Phases of the Moon, the newsletter of the Maine NVC Network
Volume Eight, Issue Seven:
Building Peace (a double feature)

Our newsletter appears approximately once a month. Our purpose is to contribute to the NVC learning of people who have taken at least an NVC Level 1 workshop, and help us stay connected as we endeavor to deepen a culture of peace within ourselves, our families and the world. We believe a Level 1 offers so many new ways of thinking that additional support for learning and integration could be helpful.

We endeavor to make each edition informative, connecting, inspiring and fun. Please let us know how the newsletter might contribute to your NVC well-being. Email: newsletter at


Double Feature, Part 1

This 18 minute video by Michael Gleich is about "constructive journalism," peace entrepreneurs and a peace building summit. You will hear about how NVC is an important element in practical, powerful life-changing peace movements around the world. Important food for thought for those of us who want to contribute to broader social change. (2016 recording)

Part 2: The Best Response to Hate

by Marc Erlbaum, Huffington Post Contributor, Filmmaker and Social Activist
Article originally appeared here, and came to us through the CNVC trainers group email list.

To fight or not to fight – that is the question.

A diverse variety of responses have been offered to the horrifying events in Charlottesville this past weekend. We are a diverse nation, and while certain truths are deemed to be self-evident by the vast majority of us, even amongst those who hold fast to the principles of liberty, equality, and tolerance, there are still variances in belief on how to assure and protect those virtues.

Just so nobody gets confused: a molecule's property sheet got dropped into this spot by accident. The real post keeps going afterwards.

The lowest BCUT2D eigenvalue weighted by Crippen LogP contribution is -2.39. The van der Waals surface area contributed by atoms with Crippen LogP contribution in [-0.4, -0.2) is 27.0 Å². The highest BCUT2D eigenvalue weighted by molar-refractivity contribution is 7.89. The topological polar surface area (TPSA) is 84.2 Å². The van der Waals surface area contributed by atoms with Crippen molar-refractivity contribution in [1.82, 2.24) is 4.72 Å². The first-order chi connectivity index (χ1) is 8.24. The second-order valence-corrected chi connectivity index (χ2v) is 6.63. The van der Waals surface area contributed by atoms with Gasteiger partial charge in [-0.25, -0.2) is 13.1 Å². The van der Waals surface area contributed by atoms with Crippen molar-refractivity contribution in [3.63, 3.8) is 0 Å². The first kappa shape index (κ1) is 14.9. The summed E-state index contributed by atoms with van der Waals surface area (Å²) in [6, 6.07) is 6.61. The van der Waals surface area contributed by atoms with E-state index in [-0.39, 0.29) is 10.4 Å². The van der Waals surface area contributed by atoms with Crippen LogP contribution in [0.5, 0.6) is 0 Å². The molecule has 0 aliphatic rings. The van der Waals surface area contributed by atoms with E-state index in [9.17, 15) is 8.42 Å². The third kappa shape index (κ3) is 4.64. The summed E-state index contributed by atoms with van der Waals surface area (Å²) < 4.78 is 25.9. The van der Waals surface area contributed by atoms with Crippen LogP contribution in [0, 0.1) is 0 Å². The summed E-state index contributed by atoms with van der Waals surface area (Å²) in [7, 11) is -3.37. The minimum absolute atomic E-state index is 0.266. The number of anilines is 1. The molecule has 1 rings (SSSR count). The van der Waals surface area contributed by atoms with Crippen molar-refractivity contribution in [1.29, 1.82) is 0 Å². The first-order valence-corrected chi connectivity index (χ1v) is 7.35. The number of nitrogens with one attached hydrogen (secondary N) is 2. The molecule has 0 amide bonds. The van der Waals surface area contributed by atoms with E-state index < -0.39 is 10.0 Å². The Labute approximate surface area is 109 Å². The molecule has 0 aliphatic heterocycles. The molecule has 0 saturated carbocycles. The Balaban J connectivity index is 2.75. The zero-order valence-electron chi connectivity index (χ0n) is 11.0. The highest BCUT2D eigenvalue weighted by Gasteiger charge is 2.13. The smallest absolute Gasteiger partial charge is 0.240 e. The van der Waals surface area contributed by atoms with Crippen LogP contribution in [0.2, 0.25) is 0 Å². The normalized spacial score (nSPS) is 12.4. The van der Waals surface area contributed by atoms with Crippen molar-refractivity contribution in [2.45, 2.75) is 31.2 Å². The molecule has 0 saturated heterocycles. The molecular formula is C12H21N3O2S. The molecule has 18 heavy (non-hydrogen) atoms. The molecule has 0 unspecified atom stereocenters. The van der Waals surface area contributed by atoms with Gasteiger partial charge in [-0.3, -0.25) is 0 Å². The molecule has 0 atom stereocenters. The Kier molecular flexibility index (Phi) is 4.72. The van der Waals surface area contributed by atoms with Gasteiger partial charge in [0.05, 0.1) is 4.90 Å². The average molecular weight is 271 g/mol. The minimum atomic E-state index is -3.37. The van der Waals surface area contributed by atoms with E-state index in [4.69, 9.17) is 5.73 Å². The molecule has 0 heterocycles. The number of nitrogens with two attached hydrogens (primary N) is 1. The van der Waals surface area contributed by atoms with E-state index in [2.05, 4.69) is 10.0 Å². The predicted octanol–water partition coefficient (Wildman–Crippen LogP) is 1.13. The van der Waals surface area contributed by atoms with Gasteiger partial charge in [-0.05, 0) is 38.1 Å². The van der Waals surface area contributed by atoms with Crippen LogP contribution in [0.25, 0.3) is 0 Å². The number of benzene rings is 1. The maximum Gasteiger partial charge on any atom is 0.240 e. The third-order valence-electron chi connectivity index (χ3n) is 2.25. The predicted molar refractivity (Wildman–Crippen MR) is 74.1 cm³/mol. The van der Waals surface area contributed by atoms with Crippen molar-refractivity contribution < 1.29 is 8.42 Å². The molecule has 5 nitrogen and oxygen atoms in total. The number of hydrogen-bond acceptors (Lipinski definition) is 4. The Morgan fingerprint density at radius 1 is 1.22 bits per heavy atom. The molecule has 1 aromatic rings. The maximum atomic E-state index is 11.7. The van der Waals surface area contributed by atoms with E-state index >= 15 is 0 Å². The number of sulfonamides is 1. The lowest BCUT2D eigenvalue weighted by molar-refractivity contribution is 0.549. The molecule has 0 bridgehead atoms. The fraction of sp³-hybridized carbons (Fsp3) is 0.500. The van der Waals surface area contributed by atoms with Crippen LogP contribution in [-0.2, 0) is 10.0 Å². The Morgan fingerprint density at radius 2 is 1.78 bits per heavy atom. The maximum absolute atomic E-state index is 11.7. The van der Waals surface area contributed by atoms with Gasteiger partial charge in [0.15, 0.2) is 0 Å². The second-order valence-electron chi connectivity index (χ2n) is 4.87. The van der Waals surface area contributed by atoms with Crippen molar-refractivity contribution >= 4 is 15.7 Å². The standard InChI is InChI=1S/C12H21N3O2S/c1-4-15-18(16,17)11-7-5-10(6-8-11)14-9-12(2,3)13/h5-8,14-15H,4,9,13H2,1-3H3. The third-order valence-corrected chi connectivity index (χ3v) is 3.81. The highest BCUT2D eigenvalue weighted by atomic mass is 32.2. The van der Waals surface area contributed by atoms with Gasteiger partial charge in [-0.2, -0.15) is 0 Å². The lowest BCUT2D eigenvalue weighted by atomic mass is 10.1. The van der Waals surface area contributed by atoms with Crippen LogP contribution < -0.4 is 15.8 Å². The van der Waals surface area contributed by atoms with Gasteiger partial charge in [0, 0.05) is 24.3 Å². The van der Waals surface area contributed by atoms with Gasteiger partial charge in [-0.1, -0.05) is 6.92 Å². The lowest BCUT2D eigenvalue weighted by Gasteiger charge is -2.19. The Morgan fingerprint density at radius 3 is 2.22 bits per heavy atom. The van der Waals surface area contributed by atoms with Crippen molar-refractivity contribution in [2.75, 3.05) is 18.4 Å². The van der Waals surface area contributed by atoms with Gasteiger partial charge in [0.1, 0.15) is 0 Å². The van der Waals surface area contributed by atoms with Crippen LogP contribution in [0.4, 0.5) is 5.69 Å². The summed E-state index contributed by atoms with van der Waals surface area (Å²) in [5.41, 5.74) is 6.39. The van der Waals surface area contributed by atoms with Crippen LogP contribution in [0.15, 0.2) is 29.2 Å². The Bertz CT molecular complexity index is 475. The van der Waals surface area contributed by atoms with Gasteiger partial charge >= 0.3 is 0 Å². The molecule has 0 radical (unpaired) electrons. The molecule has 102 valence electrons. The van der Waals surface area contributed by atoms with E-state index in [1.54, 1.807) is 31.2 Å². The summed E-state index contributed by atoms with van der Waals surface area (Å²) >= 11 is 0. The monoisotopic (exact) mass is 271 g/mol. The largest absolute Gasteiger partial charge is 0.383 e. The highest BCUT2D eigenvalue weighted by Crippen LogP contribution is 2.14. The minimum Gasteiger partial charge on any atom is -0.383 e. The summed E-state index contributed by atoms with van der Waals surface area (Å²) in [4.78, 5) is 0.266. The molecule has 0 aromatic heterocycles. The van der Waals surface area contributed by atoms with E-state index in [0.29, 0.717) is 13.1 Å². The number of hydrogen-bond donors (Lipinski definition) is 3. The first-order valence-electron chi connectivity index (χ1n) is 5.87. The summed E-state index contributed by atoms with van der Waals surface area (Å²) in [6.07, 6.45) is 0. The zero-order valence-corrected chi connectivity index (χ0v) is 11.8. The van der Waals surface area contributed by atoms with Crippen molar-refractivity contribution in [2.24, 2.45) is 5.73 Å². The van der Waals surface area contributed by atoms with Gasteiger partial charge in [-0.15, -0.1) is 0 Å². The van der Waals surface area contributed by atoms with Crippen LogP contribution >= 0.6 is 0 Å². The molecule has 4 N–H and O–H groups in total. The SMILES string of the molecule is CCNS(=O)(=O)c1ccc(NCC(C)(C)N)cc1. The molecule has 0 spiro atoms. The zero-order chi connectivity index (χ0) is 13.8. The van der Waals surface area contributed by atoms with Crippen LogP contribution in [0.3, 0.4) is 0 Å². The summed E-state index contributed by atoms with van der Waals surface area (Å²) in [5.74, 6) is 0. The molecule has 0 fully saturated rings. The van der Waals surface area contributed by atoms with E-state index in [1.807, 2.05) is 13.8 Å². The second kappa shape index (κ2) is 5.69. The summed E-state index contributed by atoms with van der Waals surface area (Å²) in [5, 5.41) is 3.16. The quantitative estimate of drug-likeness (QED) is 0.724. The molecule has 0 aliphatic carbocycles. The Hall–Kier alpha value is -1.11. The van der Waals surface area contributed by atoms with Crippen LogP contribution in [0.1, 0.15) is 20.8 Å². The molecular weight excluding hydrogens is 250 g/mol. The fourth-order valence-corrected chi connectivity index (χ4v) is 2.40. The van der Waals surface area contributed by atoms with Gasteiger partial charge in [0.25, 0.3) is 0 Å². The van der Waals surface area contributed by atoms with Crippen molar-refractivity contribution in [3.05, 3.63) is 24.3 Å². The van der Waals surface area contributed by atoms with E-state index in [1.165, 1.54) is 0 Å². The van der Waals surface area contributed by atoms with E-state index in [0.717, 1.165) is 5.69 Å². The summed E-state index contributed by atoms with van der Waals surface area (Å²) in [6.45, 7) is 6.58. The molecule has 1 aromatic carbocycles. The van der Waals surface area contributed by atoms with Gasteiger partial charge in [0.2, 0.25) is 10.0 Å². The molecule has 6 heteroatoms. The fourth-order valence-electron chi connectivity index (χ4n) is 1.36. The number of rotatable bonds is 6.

But before we discuss the issues on which we disagree, it is worthwhile to begin with the things that the majority of Americans can commonly accept and admit about Charlottesville.

From this foundation of common sentiment, we can now identify some areas where we are less in sync. First, there is a clear partisan divide when it comes to the roots and causes of the quagmire in which we find ourselves.

The left will assign blame to Trump’s own feelings of white supremacy, or at the very least to his failure to distance himself from the alt right. The right will point to Obama’s promotion of identity politics and his stoking of the flames of antipathy between people of color and caucasians.

These are matters of opinion, and though each side will insist on its facts and obvious truths, it is futile to try to convince one another. People are entitled to their perspectives, and the goal of productive dialogue is not to convert the other, but to hear the other and to consider our beliefs and opinions in the context of the new information that the other brings to our attention. Perhaps that information will strengthen our convictions, or it is possible that it will challenge us to reevaluate and reformulate our position.